Hyphenation, Orphans, and Widows
Here are some tips to use when the copy just does not seem to want to play fairly. You should avoid hyphenating more than two consecutive lines, and don't leave orphans! (a word or short line at the top of a column or page). Avoid widows! (a single word on a line by itself at the end of a paragraph with no one to love) and never hyphenate a widow.

Justification is always a popular topic...right? Well don't use a short line width with justified text. Use justified text to be more formal (the left and right margins are parallel) and it is also good for flyers to give your text a nice shape. This is a visual appeal thing so if you do not like how the justified text looks then go with traditional left justified if it works best with your design. Be careful when using justified text. Ensure the column width, the size of the type, and the number of characters per line don't leave big gaps between words or push the words together making the line hard to read. Left justified ragged right is more personal (left margin aligns and the right margin ends at different places depending on the characters/words in the line).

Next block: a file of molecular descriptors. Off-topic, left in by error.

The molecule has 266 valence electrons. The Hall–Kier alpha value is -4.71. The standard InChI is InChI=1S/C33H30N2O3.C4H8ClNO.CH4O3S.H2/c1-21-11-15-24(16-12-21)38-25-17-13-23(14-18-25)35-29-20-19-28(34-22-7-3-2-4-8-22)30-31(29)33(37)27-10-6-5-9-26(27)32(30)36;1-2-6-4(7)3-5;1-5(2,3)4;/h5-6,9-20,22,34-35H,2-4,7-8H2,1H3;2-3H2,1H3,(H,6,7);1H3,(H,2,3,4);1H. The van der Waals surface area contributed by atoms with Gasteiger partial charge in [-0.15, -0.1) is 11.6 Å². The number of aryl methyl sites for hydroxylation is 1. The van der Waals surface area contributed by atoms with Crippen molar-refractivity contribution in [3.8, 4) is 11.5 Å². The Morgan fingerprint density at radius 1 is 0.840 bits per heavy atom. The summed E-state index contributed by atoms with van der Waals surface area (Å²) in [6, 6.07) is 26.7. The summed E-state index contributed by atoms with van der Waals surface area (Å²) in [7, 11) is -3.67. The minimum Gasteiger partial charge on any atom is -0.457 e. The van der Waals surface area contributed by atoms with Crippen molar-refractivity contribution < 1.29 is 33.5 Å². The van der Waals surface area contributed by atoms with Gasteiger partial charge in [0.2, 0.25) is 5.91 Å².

Adjust centered and right-aligned type, use soft returns (keeps lines within the same paragraph) to force line breaks when necessary to make the line lengths noticeably different. Take care when shaping the text around a graphic. With text wrap, justified text gives a better over-all look, but be careful of big gaps between words. Text wrap requires extra work to make it look good including editing the copy.